PORTSMOUTH — Island Park is in Mike Macfarlane’s blood.
His grandparents met at the old dance hall at Cashman’s Amusement Park before the 1938 Hurricane blew it all away.
“I spent my summers down here and my grandfather owned the flea market up the street — Texas Antiques,” said Mr. Macfarlane, a 1991 graduate of Portsmouth High School who played golf and studied marketing at the University for Rhode Island before running a golf shop in New Jersey. He later become a sales rep for Ralph Lauren for 10 years and currently works full time for Peter Millar, another men’s apparel company.
He never stopped thinking about Island Park, however, so last year he bought Tremblay’s Bar & Grill, a local institution that’s operated under that name for more than 70 years.
“I bought this place last fall for a long-term investment. Maybe when I start transitioning out of my daily job, I’ll do a Sam Malone-type thing here,” said Mr. Macfarlane, who spends his winters in Jupiter, Fla.
His love for the Island Park community is clear. “There’s something magical down here that I haven’t felt anywhere else where I’ve lived,” said Mr. Macfarlane. “It’s like a little Key West of the North — eclectic, nice, everybody gets along.”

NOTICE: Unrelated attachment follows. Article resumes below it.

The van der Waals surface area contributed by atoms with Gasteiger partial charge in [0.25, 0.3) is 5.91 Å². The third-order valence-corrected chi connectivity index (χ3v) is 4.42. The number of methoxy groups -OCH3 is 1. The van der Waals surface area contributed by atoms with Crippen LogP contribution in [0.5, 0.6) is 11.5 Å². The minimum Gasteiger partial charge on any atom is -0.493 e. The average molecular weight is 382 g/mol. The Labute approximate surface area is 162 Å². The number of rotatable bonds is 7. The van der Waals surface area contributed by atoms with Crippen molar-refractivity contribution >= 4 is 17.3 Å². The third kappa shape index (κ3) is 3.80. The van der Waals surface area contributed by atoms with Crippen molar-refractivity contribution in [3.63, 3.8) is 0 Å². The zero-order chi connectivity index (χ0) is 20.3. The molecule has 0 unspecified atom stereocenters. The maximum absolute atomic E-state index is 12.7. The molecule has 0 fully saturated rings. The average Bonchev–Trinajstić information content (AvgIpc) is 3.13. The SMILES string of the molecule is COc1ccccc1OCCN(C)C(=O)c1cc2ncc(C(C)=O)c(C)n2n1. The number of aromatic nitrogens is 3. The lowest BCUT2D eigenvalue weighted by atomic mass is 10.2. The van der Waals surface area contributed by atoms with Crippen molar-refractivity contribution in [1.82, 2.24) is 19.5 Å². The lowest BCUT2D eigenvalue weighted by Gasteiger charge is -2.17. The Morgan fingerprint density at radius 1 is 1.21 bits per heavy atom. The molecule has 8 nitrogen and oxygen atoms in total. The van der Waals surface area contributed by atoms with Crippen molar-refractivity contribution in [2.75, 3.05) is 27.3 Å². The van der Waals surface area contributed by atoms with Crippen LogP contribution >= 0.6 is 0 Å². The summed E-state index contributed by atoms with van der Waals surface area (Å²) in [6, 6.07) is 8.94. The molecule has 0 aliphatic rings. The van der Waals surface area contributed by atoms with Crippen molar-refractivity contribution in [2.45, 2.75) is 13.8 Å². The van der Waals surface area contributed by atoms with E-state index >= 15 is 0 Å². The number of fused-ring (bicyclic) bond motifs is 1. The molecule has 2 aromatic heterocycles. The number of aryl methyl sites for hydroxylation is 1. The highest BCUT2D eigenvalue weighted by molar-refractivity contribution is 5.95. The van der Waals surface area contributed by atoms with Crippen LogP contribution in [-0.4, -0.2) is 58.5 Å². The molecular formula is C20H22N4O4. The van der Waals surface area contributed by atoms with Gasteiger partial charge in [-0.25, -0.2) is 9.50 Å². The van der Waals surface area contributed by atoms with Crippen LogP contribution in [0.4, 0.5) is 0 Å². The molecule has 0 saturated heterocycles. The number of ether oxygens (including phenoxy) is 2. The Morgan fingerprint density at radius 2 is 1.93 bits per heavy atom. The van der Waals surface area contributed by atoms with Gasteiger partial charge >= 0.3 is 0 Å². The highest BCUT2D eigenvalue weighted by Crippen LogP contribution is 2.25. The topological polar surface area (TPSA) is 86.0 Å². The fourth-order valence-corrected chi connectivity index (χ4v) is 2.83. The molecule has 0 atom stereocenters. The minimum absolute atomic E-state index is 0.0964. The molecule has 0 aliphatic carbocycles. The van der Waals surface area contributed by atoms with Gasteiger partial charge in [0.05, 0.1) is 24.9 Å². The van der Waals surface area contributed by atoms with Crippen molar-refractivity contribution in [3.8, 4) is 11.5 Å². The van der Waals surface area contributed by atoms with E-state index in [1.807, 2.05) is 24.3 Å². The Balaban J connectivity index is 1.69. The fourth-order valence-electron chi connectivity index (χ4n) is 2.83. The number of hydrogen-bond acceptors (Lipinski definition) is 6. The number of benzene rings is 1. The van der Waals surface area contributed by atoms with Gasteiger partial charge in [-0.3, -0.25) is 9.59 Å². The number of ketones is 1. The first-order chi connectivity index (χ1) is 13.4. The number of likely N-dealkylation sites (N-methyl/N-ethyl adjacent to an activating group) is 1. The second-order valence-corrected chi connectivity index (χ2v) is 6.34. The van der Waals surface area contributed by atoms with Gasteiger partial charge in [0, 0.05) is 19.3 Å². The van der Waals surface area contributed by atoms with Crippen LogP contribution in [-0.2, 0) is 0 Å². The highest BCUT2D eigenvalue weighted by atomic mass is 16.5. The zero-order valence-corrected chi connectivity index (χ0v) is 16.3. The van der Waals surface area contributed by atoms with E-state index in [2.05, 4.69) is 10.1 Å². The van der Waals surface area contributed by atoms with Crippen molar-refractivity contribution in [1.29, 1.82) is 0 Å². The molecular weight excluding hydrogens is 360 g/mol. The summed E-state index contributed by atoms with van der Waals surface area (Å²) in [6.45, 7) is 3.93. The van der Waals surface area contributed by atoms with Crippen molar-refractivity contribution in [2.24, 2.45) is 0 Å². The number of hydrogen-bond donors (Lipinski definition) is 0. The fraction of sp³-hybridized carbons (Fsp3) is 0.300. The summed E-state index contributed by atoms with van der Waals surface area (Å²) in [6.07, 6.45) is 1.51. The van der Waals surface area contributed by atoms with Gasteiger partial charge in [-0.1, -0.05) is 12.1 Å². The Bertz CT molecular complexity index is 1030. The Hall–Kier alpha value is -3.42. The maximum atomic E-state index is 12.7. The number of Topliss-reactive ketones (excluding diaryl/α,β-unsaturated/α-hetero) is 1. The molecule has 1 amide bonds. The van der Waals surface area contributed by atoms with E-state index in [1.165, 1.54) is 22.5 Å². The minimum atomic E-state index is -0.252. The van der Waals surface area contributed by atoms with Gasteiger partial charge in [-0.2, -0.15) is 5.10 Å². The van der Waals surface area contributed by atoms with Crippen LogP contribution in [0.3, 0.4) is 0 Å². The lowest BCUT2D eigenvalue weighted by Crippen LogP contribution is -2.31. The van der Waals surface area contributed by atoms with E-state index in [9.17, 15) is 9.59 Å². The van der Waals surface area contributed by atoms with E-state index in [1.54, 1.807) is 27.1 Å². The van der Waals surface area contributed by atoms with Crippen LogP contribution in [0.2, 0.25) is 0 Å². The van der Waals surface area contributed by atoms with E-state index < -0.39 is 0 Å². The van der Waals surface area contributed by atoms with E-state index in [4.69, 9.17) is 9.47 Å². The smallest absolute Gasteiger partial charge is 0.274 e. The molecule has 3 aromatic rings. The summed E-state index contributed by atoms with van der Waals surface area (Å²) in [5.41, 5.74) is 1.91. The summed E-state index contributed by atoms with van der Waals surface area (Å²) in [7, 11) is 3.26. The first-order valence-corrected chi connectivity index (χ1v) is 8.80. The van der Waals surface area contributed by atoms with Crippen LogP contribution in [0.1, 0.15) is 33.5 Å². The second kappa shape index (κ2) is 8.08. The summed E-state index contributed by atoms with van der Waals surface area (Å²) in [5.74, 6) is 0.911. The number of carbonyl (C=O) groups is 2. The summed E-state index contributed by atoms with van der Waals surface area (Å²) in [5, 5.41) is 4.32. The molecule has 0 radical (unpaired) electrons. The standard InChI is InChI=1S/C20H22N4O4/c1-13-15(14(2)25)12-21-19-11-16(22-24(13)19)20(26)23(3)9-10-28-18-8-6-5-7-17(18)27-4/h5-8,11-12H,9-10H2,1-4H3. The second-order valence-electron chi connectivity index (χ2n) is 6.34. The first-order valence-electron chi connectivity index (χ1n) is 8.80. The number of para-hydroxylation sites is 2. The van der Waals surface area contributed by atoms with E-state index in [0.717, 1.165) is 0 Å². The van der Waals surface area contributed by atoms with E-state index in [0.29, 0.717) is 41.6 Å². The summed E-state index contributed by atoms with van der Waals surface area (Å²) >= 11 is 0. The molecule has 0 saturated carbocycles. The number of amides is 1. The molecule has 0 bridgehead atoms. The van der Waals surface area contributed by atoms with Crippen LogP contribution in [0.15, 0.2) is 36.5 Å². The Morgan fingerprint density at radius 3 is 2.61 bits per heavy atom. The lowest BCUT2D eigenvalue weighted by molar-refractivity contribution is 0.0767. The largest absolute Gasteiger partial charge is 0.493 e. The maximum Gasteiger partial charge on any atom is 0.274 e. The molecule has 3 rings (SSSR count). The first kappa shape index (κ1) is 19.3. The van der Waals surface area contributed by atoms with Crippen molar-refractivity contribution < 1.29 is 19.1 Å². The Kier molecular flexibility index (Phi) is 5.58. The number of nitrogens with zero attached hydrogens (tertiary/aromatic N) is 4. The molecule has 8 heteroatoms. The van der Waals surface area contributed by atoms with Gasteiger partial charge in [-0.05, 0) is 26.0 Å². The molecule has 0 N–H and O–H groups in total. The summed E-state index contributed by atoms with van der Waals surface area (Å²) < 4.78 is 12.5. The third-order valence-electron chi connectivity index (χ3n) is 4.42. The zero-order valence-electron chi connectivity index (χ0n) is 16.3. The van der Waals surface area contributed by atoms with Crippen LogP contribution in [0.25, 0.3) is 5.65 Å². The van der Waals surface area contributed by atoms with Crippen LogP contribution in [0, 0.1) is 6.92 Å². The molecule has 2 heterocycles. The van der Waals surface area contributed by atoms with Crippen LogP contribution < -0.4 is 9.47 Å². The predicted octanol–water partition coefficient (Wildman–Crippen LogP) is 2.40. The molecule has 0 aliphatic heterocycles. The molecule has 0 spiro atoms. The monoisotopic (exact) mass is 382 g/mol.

But he also believes the neighborhood is — to borrow a phrase from the ’70’s sitcom “The Jeffersons” — moving on up.
“I feel like it’s a hidden gem,” he said. “You’ve got water on both sides and it’s affordable. I’m watching these houses get bought, one by one, and fixed up. Is it ever going to be Nantucket or Newport? No, and it shouldn’t be. But I do feel it’s a hidden gem. In my opinion, there’s nothing wrong with Island Park right now, but it’s trending up and heading in the right direction.”
One recent trend can be found in the uptick in new business owners in the neighborhood. Besides Tremblay’s, the Island Tap bar further north is being sold, and Scampi chef Kevin Ames recently bought the business and re-branded it Localz Kitchen and Cocktails.
Is coffee a magnet?
And coming soon is Thrive Coffeehouse, located at the north end of Park Avenue on the edge of Blue Bill Cove. Mr. Macfarlane is just one business owner who believes a coffee shop will help get things percolating again in Island Park.
“Right now, coffee’s hip and hot,” he said. “Having one down here will be great because a lot of people who live at the top of the hill don’t know a lot of this stuff exists. Coffee is something people will drive for. If we’ve got a good coffee shop here, people will make that right-hand turn and come down the hill.”
Michelle Arsenault, manager of Localz, agreed. “The more people that come down here, the more business it’s going to bring to this whole road,” she said.
Mr. Ames said he definitely sees business on the upswing.
“There’s really a little bit of momentum going on — not just for us, for everything. Even Circle Motors has been bought. Apparently he’s going to be putting in another shop and doing renovations,” said Mr. Ames, who also credited Travers Plumbing & Heating Inc. for replacing an eyesore of a gas station and convenience store at the top of Park Avenue with a handsome new commercial building.
“We strive to have every business down here be the best,” he said.
Mr. Macfarlane said down the road, he would like to see some Island Park restaurants start serving al fresco.